Monday, January 26, 2015

Econometrics and Kung Fu

What do econometrics and Kung Fu have in common?

(This post has been updated to include links to teaching resources at the end.)

Last month, Joshua Angrist and Jรถrn-Steffen Pischke published their latest econometrics book, Mastering 'Metrics.  This book is much more accessible to the beginning student than their earlier book, Mostly Harmless Econometrics.  They begin their most recent book with a passage from a scene in the 1972 pilot of the TV series Kung Fu:
Master Po: Close your eyes. What do you hear?
Young Caine: I hear the water, I hear the birds.
Po: Do you hear your own heartbeat?
Caine: No.
Po: Do you hear the grasshopper which is at your feet?
Caine: Old man, how is it that you hear these things?
Po: Young man, how is it that you do not?
What's the connection between their book and Kung Fu?   They describe this on pages xi-xii of the Intro: 
 There is a mystical aspect to our work as well: we're after truth, but truth is not revealed in full, and the messages the data transmit require interpretation.  In this spirit, we draw inspiration from the journey of Kwai Chang Caine, hero of the classic Kung Fu TV series.  Caine, a mixed-race Shaolin monk, wanders in search of his U.S.-born half-brother in the nineteenth century American West.  As he searches, Caine questions all he sees in human affairs, uncovering hidden relationships and deeper meanings.  Like Caine's journey, the Way of 'Metrics is illuminated by questions.
I'm guessing most students have not seen this series.  Therefore, when my undergraduate econometrics class meets for the first class tomorrow, I plan to show the scene from which the passage above was taken, and also a bit before and after to provide context (fellow instructors may wish to know I plan on starting at 17:20 and going for about 6 and a half minutes.)  I think this will be class time well spent as it will not merely allow me to entertain the students, but will also allow me to capture their interest and teach them valuable lessons.

This scenes should be of interest for several reasons.  First, we see Caine on his first day on the job in the U.S., working with Chinese workers on the construction of a rail road.  Some of these scenes were filmed at Vasquez Rocks in the Sierra Pelona Mountains in northern Los Angeles County.  Incidentally, this site is also close to potential routes of California's High Speed Rail project.

On a more pedagogical level, the segment ends with young Caine's recognition that learning a difficult subject takes time. He has developed a growth mindset. Many students become frustrated with econometrics because it is difficult.  It should be reassuring to know that learning it is difficult for everyone, even those who go on to become "masters".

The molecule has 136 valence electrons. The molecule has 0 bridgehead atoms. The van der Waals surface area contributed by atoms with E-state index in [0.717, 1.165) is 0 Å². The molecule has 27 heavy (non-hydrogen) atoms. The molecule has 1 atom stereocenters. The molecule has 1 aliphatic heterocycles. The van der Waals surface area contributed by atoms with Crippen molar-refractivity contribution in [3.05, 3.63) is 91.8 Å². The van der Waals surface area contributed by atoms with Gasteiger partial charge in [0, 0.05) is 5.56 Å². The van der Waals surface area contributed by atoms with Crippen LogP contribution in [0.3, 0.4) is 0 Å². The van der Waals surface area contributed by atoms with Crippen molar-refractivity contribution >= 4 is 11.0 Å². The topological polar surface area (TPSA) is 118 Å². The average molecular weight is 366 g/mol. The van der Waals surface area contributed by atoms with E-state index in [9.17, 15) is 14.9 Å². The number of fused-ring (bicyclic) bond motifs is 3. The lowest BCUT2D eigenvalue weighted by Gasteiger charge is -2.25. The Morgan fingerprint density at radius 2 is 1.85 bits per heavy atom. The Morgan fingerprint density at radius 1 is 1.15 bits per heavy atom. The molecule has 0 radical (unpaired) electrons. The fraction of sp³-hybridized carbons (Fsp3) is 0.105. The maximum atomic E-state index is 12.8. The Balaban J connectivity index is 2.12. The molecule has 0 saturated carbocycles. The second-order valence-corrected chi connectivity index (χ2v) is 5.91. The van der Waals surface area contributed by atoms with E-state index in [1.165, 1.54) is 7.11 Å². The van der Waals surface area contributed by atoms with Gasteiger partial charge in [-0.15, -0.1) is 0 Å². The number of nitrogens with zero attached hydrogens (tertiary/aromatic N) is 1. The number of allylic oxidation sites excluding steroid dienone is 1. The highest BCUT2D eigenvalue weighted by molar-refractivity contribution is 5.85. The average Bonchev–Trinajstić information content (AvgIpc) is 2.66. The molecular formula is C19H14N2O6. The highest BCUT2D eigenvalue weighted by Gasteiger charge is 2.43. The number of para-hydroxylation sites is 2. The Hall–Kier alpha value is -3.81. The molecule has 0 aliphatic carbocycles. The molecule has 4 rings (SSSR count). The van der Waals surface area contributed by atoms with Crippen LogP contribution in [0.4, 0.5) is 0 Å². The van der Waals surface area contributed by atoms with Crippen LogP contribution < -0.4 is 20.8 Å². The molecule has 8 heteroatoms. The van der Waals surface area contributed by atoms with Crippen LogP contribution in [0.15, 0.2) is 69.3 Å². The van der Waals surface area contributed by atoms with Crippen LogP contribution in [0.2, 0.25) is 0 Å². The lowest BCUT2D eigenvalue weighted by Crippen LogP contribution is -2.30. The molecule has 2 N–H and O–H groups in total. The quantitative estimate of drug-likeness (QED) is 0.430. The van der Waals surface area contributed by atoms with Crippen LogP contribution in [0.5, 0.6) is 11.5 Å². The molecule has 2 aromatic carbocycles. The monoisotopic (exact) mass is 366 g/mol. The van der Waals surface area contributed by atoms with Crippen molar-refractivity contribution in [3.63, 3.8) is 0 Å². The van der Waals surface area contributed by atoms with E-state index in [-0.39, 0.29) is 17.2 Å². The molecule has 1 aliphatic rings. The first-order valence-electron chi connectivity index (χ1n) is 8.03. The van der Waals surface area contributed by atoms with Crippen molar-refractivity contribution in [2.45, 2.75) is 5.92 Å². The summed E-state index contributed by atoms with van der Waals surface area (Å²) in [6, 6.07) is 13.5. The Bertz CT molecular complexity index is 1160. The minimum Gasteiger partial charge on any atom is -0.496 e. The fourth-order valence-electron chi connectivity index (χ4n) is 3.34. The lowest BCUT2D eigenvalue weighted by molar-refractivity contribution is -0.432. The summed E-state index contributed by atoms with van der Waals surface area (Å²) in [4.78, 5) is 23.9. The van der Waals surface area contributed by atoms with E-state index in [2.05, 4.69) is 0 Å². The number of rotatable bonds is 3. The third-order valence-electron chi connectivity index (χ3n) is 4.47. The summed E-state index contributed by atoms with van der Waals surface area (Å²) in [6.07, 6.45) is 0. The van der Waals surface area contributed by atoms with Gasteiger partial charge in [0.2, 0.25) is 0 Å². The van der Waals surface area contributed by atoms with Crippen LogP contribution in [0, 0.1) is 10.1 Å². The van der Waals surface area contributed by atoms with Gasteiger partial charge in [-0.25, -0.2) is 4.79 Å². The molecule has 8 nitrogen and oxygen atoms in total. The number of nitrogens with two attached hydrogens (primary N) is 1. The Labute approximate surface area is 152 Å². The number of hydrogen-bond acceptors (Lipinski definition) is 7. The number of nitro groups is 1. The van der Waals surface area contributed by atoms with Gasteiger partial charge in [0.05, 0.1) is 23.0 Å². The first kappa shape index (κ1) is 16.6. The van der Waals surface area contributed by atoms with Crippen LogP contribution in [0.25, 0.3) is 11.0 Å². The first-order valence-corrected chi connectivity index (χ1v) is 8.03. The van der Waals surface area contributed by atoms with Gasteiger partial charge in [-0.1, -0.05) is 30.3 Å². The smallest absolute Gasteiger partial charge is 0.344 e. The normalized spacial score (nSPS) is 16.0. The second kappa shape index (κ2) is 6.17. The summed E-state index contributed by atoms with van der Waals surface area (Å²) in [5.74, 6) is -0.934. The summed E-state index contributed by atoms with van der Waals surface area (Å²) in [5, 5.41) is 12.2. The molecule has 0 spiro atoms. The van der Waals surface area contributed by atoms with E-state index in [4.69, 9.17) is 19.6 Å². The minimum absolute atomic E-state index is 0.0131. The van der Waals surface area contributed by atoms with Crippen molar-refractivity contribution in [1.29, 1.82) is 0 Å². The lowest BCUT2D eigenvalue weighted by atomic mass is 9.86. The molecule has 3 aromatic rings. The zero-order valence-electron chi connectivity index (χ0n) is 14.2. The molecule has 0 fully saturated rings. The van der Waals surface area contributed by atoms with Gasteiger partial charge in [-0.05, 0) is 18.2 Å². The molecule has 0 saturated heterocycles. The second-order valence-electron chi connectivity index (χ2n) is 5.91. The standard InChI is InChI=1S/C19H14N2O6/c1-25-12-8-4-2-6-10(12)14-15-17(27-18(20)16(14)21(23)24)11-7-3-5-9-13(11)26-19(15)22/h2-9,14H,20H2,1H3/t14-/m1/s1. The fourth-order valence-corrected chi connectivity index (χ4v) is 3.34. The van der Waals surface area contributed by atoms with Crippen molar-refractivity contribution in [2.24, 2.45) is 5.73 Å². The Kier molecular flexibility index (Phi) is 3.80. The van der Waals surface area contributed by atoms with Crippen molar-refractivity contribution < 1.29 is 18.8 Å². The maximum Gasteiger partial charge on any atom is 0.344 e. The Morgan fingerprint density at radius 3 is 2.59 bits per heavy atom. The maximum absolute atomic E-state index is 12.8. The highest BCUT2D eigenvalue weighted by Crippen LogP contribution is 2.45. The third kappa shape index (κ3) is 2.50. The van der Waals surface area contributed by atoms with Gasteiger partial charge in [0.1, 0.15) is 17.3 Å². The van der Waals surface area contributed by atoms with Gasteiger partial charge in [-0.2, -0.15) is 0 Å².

Both the Introduction and Chapter 1 of Angrist and Pischke's book are available for free download from the publisher's website.  These are valuable, free resources that I will use in my course.  The Appendix to Chapter 1 (pages 34-46 here) provides a readable, focused and concise review of statistical inference.

In the spirit of contributing some educational public goods, I plan to post some of the assignments I create for this course here and potentially to other places, so check back later, email me or comment here until I can add these links.

Update (10/24/2020):

As promised, I'm posting updated teaching resources for using Mastering Metrics in introductory econometrics courses. 
Here is the current syllabus. 
This document contains a reading guide for Mastering Metrics Chapters 1 and 2, including the appendices to these chapters.

This simple R script produces a table that can be used to illustrate the omitted variable bias formula that was introduced in Chapter 2. 

This simple R script carries out a difference-in-difference analysis that appeared in Mastering Metrics Chapter 5.

Instructors may be interested in other R scripts I've written for this class, which follow the same approach to using R as you'll find in my two R scripts linked to above. Another two R scripts I wrote are here and are intended to be used in conjunction with Michael Bailey's Real Econometrics. I have also prepared exercises and notes to go along with these R scripts. I have also created over a dozen R scripts that analyze the American Community Survey microdata (an excellent data source for student term papers!) and these are intended to be used in conjunction with my forthcoming book, Data and the American Dream.)

A final free resource are videos Josh Angrist appears in produced by Marginal Revolution University.


  1. Awesome, thanks Matt! We'll add your resources to the web page - Master Joshway

  2. This comment has been removed by a blog administrator.